WASHINGTON – Although a new report on the causes and context of child sexual abuse by Catholic clergy says it is primarily a historical problem, the church must guard against complacency, two key figures in the release of the report said at a Washington news conference.
“There is no room for fatigue or feeling that people have heard enough when it comes to efforts to protect children,” said Bishop Blasé J. Cupich of Spokane, Wash., chairman of the U.S. bishops’ Committee on the Protection of Children and Young People.
Diane Knight, a retired Milwaukee social worker who chairs the all-lay National Review Board, said the report’s findings that the church’s actions since 2002 have been “effective in preventing further acts of abuse” should in no way “lull us as a church into complacency.”
“There will always be adults who are attracted to children in society and in the church,” Knight said. “Thus, we must always be on guard and do all that is possible to prevent sexual abuse.”
The two spoke May 18 following the release of a report by the John Jay College of Criminal Justice of the City University of New York on “The Causes and Context of Sexual Abuse of Minors by Catholic Priests in the United States, 1950-2010.” The report was commissioned by the National Review Board as part of its mandate under the bishops’ 2002 “Charter for the Protection of Children and Young People.”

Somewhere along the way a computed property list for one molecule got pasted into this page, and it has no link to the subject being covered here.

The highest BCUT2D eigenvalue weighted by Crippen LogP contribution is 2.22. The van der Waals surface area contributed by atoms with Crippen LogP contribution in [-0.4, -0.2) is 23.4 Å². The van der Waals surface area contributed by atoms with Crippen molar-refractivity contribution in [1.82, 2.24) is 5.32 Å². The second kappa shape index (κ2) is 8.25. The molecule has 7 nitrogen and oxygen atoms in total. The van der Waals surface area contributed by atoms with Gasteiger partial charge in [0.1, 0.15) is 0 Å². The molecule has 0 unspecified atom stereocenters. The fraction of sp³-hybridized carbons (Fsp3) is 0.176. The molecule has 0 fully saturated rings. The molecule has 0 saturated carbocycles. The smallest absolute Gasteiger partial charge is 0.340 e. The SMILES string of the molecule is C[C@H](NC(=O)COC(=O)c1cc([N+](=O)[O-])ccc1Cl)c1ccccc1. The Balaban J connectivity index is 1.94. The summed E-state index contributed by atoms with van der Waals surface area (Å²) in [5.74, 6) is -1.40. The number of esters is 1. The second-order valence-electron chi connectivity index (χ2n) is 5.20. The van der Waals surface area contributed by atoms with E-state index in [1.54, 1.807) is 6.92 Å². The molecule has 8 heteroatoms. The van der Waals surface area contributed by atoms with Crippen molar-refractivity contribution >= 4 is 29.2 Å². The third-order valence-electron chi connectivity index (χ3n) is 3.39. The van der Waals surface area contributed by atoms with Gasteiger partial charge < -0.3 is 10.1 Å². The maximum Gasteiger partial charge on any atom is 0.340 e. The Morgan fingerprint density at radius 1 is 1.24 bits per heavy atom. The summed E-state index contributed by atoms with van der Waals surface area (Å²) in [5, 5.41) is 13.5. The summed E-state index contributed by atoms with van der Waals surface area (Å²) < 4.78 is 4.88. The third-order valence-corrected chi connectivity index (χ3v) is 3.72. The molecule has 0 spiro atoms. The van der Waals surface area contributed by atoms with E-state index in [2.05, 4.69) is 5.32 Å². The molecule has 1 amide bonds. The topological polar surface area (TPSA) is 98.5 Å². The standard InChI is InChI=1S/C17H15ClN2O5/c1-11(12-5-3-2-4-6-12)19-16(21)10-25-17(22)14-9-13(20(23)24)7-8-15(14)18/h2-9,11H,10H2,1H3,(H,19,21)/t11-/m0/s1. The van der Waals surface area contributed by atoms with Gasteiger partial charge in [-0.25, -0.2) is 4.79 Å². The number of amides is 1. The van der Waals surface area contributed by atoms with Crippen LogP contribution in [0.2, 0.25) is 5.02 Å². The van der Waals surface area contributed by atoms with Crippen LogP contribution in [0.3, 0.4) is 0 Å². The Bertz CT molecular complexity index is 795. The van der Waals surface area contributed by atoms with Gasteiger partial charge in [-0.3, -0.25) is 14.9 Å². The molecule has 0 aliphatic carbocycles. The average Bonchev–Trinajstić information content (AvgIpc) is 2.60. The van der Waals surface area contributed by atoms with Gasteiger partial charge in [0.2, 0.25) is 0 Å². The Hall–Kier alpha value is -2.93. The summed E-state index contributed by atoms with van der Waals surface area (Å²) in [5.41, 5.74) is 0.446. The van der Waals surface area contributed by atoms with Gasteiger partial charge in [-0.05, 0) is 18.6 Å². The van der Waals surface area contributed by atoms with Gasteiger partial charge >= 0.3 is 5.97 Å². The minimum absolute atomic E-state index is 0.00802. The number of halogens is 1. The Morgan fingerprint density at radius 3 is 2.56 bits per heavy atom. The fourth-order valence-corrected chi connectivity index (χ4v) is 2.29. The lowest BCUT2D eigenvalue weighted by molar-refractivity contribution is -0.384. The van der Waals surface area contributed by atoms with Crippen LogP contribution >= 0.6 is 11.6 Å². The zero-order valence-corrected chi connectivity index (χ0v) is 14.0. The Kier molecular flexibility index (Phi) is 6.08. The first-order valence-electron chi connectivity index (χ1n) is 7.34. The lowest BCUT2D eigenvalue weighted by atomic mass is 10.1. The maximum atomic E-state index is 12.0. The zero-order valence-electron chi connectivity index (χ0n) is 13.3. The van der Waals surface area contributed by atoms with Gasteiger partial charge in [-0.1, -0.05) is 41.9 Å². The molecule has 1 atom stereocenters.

They were joined at an afternoon news conference in the headquarters of the U.S. Conference of Catholic Bishops by Karen Terry, principal investigator for the John Jay study.
“The problem of sexual abuse of minors by Catholic priests in the United States is largely historical, and the bulk of cases occurred decades ago,” Terry said.
But, she added, “the vulnerability to abuse remains a risk in any organization where adults form mentoring and nurturing relationships with minors.”
In response to a question, Terry stressed that the report was prepared independently by the John Jay researchers, without any influence on the findings from the bishops or the National Review Board.
“We did the work, we did the writing, we came to the conclusions,” she said.